25 June 2004

It's Kofi Annan tapping Bill Safire on the shoulders. "May I have a word with you," he enquired. The conservative pundit who dubbed the U.N. Food for Oil Program "Kofigate" braced for an icy rebuke; or at least a precise vehement and overwhelming point. Instead, Annan "in his courteous way," assured him that a committee was looking into all this. He also had its designated chairman, Paul Volcker, call him. That was a right tactic, but a wrong strategy. Volcker was Safire's colleague in the Nixon administration. They may influence one another, but in what way? The former chairman of the Reserve Board ended up complaining that he was not getting adequate assistance from the Secretariat and the former speech writer had a headline saying "Tear Down This U.N. Stonewall" with another subtitle: "End Containment of Corruption."

No other Secretary General in U.N. history placed himself in such an awkward situation. In confronting any serious attack, it was the institution that responded. Dedicated staff with loyalty exclusively to the Secretary General would rise immediately to action. When they felt that they shared in belonging to the organization and internal decision making, any hint of criticism was met with a joint response. But when the institution was overlooked in promoting individuals and when cliquish attitudes fragmented hard working staff, then the ability to respond is limited to those personally involved. Leadership is inspiring a team -- the whole staff -- not cultivating a clique. When the team is sacrificed to advance only an inner circle, the leadership becomes vulnerable.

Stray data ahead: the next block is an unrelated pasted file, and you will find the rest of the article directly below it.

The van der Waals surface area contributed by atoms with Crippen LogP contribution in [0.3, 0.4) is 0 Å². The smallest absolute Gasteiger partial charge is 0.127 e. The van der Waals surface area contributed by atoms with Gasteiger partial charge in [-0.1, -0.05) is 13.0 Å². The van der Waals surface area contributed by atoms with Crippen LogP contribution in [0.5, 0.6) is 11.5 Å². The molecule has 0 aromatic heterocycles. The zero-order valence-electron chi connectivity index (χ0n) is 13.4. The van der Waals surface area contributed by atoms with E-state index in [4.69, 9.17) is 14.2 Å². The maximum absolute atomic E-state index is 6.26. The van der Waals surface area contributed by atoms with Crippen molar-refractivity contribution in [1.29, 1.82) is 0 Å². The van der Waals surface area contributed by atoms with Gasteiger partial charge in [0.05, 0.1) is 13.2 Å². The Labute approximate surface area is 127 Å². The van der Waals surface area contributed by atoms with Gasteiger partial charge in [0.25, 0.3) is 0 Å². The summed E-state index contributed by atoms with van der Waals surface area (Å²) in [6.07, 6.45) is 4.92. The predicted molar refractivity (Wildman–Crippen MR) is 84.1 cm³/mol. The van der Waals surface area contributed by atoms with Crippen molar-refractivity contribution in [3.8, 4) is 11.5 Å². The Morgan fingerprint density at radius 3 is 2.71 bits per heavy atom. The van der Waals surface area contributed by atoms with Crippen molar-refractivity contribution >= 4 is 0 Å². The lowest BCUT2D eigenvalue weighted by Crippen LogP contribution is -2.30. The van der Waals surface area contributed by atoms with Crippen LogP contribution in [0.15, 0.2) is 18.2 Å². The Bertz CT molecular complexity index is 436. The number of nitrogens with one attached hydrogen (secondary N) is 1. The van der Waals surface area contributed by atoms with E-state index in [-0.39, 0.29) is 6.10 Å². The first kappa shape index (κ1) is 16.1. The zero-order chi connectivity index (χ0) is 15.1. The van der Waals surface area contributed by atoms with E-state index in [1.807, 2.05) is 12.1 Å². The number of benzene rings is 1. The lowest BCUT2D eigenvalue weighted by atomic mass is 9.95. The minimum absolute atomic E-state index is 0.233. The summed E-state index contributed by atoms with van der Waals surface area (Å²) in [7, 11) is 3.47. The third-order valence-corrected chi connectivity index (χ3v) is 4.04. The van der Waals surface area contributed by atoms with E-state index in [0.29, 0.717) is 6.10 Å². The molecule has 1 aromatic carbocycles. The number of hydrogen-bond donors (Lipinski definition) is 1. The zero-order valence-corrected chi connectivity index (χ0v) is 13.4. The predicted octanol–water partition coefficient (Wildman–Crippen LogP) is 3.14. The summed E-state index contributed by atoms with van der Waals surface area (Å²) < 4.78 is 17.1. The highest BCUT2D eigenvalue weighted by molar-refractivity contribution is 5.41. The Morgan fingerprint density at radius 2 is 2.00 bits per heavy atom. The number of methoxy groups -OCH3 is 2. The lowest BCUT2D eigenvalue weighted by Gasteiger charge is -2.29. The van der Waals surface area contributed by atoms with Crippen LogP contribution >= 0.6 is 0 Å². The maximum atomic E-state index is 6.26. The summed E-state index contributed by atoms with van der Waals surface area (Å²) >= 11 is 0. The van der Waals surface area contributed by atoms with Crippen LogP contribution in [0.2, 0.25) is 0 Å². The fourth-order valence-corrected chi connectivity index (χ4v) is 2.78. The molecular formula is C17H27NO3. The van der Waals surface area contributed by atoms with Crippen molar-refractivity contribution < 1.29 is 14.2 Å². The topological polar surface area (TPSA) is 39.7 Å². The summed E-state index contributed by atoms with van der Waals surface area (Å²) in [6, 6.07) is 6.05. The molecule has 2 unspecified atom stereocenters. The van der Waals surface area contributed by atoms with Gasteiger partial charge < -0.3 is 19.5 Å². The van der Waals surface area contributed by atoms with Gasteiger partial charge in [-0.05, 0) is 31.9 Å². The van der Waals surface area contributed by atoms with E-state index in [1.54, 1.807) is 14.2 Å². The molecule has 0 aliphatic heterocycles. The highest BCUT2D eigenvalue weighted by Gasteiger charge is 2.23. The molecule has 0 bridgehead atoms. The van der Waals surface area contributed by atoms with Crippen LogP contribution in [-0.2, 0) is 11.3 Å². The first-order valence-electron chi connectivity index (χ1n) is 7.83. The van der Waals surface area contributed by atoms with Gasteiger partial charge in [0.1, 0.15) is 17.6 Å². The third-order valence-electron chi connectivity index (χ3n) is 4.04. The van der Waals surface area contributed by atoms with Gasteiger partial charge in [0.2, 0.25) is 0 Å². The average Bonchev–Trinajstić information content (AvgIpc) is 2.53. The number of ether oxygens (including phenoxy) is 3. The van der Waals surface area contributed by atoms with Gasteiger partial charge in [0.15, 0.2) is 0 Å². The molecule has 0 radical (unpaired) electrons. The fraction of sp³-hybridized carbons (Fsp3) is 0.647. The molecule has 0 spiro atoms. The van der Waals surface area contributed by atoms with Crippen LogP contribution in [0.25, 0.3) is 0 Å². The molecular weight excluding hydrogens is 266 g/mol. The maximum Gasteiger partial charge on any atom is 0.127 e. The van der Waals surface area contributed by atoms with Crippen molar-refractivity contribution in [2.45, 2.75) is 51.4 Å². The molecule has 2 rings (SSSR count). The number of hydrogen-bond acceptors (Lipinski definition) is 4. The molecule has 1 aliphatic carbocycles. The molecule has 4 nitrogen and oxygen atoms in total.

The Secretary General is the living symbol of the U.N. Every international civil servant would be hurt when his reputation is hurt. A main problem now, as Food for Oil questions are being raised (and Rwanda, Cyprus, etc.), it is the current Secretary General who is directly handling his own "defense," approaching his own media and experimenting with his own viewpoints on issues which others should have shouldered.

It took at least one month for anyone at the U.N. to respond in any manner to damning accusations. Benon Sevan, with thirty-five years of service, was left to twist in the wind. The Secretary General's son was named reportedly in more than one case. Almost every main media organization questioned the U.N. performance and propriety. Only much later, possibly too late, some dreary letters to the editor were sent -- only to solicit a stronger attack. His speechwriter cum Communications Director has turned into an avid letter writer, to no avail. His Spokesman is deluged with queries which he answers professionally as appropriate. His Under Secretary General for Public Information, his former Special Assistant, made the necessary statements but he has a department to run and a future to pursue. And now Kofi Annan seems to be a victim of his own habit of having to say something as he enters the building in the morning -- and he is not exactly an early morning person.

Who is in charge of defending the U.N. with the media? Who is leading the troops? Who are the troops? Knock Knock. Who's There?